But I was going to say when Truth broke in
Summer or winter, and could play alone.
While the poet was describing the phenomenon of ice-storm bending the birches, he thought that he would prefer to think that some boy who was looking  after his  cows, and who had lived too far away from the town to learn and play urban games like base-ball, had found a game-swinging birches which he could play all alone.
One by one he subdued his fathers trees
For him to conquer.
The boy played the only game he had found, i.e. swinging birches. He had climbed all the birches owned by his father, and bent them by swinging up and down till they all become limb and none of them could stand erect. All their stiffness was gone, and not a single tree was left unconquered and unbent by the boy.
He learned all there was
So was I once myself a swinger of birches.
The boy learnt not to swoop down from a point high up in the air towards the earth swiftly, and thus causing the tree to fall down on the ground. He used  to climb its top branches in a poised manner or carefully balancing himself with the same pain and care that one bestows, while filling  cup to the brim, or even above the brim. Then he used to fling himself forward with his feet stretched forward, and passed gently through the air to touch the ground.
And so I dream of going back to be.
And then come back to it and begin over.
The poet himself was a swinger of birches in his boyhood; and now he dreams of becoming birch swinger once again. When he is troubled by the worries of the earth and when he is tired of considerations, when life becomes unbearingly painful to him, when some twig pinches his eye, and the cobwebs burn and tickle his face, he likes to find an escape from this earth for some time, and the to come back to it again and begin his life  afresh.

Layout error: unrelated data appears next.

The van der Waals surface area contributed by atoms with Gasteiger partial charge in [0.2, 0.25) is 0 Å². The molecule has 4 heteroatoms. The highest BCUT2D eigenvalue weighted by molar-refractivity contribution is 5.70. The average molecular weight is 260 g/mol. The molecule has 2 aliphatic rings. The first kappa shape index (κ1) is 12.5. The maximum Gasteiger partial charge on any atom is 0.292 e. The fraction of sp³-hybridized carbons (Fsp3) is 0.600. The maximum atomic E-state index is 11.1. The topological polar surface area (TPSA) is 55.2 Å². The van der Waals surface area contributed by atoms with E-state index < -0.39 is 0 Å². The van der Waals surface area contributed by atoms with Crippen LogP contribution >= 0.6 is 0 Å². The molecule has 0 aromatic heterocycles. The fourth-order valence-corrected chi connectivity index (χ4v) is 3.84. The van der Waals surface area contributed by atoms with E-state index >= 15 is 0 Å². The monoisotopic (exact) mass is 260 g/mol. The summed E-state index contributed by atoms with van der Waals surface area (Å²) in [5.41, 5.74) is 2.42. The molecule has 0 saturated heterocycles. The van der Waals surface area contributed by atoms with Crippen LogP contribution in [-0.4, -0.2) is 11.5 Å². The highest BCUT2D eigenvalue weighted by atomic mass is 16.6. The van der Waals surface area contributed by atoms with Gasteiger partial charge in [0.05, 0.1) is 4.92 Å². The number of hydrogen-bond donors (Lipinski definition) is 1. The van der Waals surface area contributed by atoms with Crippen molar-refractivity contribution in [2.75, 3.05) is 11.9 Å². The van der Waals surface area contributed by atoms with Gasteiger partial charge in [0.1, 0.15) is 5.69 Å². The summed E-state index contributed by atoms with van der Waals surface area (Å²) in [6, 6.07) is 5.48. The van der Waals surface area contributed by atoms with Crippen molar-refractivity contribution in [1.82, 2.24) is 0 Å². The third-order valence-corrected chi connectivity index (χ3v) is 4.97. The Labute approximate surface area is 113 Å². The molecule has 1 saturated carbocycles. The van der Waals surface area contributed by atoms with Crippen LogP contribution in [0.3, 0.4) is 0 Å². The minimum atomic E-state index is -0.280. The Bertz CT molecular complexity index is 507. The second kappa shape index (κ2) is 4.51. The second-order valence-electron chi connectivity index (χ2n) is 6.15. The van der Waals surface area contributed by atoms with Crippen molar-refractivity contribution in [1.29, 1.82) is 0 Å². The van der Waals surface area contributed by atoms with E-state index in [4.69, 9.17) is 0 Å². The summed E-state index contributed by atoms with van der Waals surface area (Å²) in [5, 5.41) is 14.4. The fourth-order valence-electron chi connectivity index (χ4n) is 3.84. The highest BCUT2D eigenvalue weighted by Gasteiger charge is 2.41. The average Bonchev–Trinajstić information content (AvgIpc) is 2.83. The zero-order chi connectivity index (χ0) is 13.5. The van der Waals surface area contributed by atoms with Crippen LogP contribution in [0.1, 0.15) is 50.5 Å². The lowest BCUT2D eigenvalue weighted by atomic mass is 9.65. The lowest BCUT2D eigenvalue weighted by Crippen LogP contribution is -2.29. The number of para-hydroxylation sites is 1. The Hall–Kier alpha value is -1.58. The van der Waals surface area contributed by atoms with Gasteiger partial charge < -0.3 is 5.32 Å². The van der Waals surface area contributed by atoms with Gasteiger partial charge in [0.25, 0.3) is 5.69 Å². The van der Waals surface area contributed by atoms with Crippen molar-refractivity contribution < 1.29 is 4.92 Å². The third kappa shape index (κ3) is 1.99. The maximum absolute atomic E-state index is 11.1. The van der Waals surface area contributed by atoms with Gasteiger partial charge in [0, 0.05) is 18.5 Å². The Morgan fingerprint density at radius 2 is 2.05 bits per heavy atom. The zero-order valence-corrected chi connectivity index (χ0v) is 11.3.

May no fate willfully misunderstand me
One could do worse than be a swinger of birches.
The poet wishes that nobody including his fate should misunderstood his desire to escape from this earth, or think that he wants to get away from here never to return. In his opinion, the earth is the right place for love, and he does not know of a better place in this respect. He would like to go towards heaven by swinging up on a birch-tree, and brings him down and sets him on the earth again. It would be, he believes, good for him both to go from, and come back to, the earth as one does while swinging. If a man does not like to be a swinger of birches and live in the two worlds of fact and fancy, he may be a worse man than a swinger of birches.
Two more items to consider: First, reread the poem and think about the possible connections between getting away from the earth for awhile (line 48) and death. Consider the viewpoint of the speaker and where he seems to be at in his life. Secondly, when the speaker proclaims, in line 52, Earths the right place for love, this is the first mention of love in the poem. Of what kind of love does he speak? There are many kinds of love, just as there are many potential objects of love. Try relating this love to the rest of the poem.